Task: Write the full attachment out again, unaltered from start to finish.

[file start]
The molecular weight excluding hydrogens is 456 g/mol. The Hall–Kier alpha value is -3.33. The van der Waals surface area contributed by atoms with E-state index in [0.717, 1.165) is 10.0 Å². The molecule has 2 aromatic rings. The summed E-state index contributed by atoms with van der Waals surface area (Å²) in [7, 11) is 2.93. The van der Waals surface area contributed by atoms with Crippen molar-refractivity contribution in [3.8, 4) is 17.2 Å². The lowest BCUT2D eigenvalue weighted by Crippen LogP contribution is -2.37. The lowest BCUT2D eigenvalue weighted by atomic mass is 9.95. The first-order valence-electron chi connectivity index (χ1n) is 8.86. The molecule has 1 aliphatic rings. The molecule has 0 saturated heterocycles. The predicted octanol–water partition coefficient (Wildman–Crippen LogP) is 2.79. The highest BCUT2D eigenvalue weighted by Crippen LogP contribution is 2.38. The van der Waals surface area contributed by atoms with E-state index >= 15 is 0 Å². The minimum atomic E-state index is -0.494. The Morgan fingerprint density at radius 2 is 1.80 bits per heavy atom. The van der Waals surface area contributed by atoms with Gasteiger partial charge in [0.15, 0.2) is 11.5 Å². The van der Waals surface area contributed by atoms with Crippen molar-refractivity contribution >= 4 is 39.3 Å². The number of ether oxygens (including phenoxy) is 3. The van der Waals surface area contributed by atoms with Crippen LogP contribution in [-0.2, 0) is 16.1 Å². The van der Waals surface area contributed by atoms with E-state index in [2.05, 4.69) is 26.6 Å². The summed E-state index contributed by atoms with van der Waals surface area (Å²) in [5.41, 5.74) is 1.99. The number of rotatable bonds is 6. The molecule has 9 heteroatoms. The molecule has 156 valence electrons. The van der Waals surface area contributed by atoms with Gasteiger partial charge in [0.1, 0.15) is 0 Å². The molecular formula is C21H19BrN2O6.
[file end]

The molecular weight excluding hydrogens is 456 g/mol. The Hall–Kier alpha value is -3.33. The van der Waals surface area contributed by atoms with E-state index in [0.717, 1.165) is 10.0 Å². The molecule has 2 aromatic rings. The summed E-state index contributed by atoms with van der Waals surface area (Å²) in [7, 11) is 2.93. The van der Waals surface area contributed by atoms with Crippen molar-refractivity contribution in [3.8, 4) is 17.2 Å². The lowest BCUT2D eigenvalue weighted by Crippen LogP contribution is -2.37. The lowest BCUT2D eigenvalue weighted by atomic mass is 9.95. The first-order valence-electron chi connectivity index (χ1n) is 8.86. The molecule has 1 aliphatic rings. The molecule has 0 saturated heterocycles. The predicted octanol–water partition coefficient (Wildman–Crippen LogP) is 2.79. The highest BCUT2D eigenvalue weighted by Crippen LogP contribution is 2.38. The van der Waals surface area contributed by atoms with E-state index >= 15 is 0 Å². The minimum atomic E-state index is -0.494. The Morgan fingerprint density at radius 2 is 1.80 bits per heavy atom. The van der Waals surface area contributed by atoms with Gasteiger partial charge in [0.15, 0.2) is 11.5 Å². The van der Waals surface area contributed by atoms with Crippen molar-refractivity contribution >= 4 is 39.3 Å². The number of ether oxygens (including phenoxy) is 3. The van der Waals surface area contributed by atoms with Crippen LogP contribution in [-0.2, 0) is 16.1 Å². The van der Waals surface area contributed by atoms with E-state index in [2.05, 4.69) is 26.6 Å². The summed E-state index contributed by atoms with van der Waals surface area (Å²) in [5.41, 5.74) is 1.99. The number of rotatable bonds is 6. The molecule has 9 heteroatoms. The molecule has 156 valence electrons. The van der Waals surface area contributed by atoms with Gasteiger partial charge in [0.1, 0.15) is 0 Å². The molecular formula is C21H19BrN2O6.